“A shared human endeavor”: farmer participation and knowledge co-production in agroecological research

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Farmer participation in the co-production of knowledge has been claimed to have many benefits, including its capacity to address the knowledge intensiveness and ecological specificity that underpins agroecology. The complexity of agroecological knowledge systems have until now presented considerable challenges to researchers looking to develop research practices adaptable to and commensurate with the integrative ambition of agroecology. As with agroecology in general, participation in research cannot be delivered in a one-size-fits-all approach, with each case needing to be designed on the basis of numerous factors, especially including the needs, objectives, and capacities of diverse participants. This article presents a conceptual framework to explore farmer participation in the co-construction of knowledge in agroecology. Through an exploration of three UK-based participatory research projects we develop a framework to better understand the practical challenges and opportunities for deepening the co-construction of knowledge. Using a combination of field notes, interviews, and survey data, the article concludes by offering practical reflections on ways to co-design research based on the type of knowledge(s) produced, the types of participation envisaged, as well as the needs and capacities of the research participants themselves. The framework presented in the article is offered as a tool to guide early stages of research design in order to balance the complex and changing needs of researchers and their collaborators.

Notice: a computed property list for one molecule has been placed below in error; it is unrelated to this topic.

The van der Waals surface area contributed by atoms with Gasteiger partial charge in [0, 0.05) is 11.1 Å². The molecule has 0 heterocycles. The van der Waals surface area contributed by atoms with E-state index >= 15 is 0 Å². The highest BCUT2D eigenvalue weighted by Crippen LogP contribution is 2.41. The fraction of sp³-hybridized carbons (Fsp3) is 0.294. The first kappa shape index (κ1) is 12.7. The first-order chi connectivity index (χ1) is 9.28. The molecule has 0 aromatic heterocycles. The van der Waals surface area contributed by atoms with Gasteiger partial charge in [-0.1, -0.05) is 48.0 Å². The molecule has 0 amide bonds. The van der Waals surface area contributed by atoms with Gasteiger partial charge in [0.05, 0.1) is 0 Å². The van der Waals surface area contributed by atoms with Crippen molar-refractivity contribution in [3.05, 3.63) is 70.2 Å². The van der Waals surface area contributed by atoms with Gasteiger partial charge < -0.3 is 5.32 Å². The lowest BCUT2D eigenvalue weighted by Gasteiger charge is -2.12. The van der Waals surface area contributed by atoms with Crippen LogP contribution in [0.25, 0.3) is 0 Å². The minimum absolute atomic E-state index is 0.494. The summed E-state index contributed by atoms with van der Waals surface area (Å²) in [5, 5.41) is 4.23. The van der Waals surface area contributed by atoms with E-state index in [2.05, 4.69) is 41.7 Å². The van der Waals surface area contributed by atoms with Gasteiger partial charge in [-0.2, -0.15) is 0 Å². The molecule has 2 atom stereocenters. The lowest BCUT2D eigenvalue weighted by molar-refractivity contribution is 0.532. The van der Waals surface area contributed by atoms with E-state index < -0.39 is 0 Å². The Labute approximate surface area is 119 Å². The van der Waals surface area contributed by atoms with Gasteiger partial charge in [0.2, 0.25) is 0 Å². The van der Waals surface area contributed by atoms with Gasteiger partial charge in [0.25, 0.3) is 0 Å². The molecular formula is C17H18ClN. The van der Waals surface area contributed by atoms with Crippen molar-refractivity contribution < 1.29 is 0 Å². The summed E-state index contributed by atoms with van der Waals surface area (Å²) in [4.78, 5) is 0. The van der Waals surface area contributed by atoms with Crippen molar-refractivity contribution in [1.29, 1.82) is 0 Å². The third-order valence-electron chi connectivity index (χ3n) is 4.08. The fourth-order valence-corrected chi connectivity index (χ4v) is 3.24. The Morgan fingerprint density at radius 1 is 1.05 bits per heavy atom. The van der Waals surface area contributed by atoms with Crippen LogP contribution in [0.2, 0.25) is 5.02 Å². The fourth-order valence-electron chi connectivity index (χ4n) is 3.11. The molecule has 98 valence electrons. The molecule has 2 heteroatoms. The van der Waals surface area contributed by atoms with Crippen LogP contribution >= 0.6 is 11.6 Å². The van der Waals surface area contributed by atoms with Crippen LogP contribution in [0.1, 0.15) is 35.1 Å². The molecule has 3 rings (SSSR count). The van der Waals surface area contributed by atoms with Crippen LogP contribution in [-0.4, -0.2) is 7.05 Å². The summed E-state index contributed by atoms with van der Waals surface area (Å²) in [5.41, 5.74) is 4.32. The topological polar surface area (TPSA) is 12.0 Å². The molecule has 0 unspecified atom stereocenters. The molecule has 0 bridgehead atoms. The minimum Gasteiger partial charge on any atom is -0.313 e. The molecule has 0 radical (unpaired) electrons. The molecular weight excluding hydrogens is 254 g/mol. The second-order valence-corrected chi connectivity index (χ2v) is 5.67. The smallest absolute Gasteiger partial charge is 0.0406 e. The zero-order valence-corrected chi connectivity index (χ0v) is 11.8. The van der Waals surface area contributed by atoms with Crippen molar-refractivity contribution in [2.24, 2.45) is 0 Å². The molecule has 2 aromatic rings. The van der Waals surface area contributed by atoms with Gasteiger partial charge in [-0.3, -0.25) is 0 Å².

Original languageEnglish
Article number1162658
Number of pages15
JournalFrontiers in Sustainable Food Systems
Publication statusPublished - 24 Jul 2023

Bibliographical note

This is an open-access article distributed under the terms of the Creative Commons Attribution License (CC BY). The use, distribution or reproduction in other forums is permitted, provided the original author(s) and the copyright owner(s) are credited and that the original publication in this journal is cited, in accordance with accepted academic practice. No use, distribution or reproduction is permitted which does not comply with these terms.


CM was supported by a British Academy Postdoctoral Fellowship (pf170070) to carry out this research.


  • agroecology
  • knowledge co-production
  • participatory research
  • farmer participation
  • plant bioindicators
  • appropriate technology
  • participatory field trials
  • ways of knowing


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